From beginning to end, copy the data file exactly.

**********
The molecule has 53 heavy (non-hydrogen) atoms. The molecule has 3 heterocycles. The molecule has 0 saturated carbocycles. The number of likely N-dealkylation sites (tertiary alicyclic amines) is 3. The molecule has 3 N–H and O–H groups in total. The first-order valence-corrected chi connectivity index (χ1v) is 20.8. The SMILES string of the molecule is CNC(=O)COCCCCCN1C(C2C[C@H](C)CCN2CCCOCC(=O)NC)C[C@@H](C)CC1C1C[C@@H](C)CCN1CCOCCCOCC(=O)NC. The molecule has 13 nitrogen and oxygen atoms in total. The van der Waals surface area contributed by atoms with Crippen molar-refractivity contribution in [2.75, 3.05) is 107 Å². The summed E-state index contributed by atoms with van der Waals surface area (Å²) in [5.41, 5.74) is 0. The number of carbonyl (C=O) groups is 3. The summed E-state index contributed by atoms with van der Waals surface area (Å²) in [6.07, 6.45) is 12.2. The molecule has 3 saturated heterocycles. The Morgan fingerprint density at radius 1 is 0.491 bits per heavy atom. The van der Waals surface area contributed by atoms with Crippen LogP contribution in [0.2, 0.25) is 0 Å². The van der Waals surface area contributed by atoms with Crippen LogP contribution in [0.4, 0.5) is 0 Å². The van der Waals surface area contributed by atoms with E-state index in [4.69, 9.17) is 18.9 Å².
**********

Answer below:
The molecule has 53 heavy (non-hydrogen) atoms. The molecule has 3 heterocycles. The molecule has 0 saturated carbocycles. The number of likely N-dealkylation sites (tertiary alicyclic amines) is 3. The molecule has 3 N–H and O–H groups in total. The first-order valence-corrected chi connectivity index (χ1v) is 20.8. The SMILES string of the molecule is CNC(=O)COCCCCCN1C(C2C[C@H](C)CCN2CCCOCC(=O)NC)C[C@@H](C)CC1C1C[C@@H](C)CCN1CCOCCCOCC(=O)NC. The molecule has 13 nitrogen and oxygen atoms in total. The van der Waals surface area contributed by atoms with Crippen molar-refractivity contribution in [2.75, 3.05) is 107 Å². The summed E-state index contributed by atoms with van der Waals surface area (Å²) in [5.41, 5.74) is 0. The number of carbonyl (C=O) groups is 3. The summed E-state index contributed by atoms with van der Waals surface area (Å²) in [6.07, 6.45) is 12.2. The molecule has 3 saturated heterocycles. The Morgan fingerprint density at radius 1 is 0.491 bits per heavy atom. The van der Waals surface area contributed by atoms with Crippen LogP contribution in [0.2, 0.25) is 0 Å². The van der Waals surface area contributed by atoms with Crippen LogP contribution in [0.4, 0.5) is 0 Å². The van der Waals surface area contributed by atoms with E-state index in [4.69, 9.17) is 18.9 Å².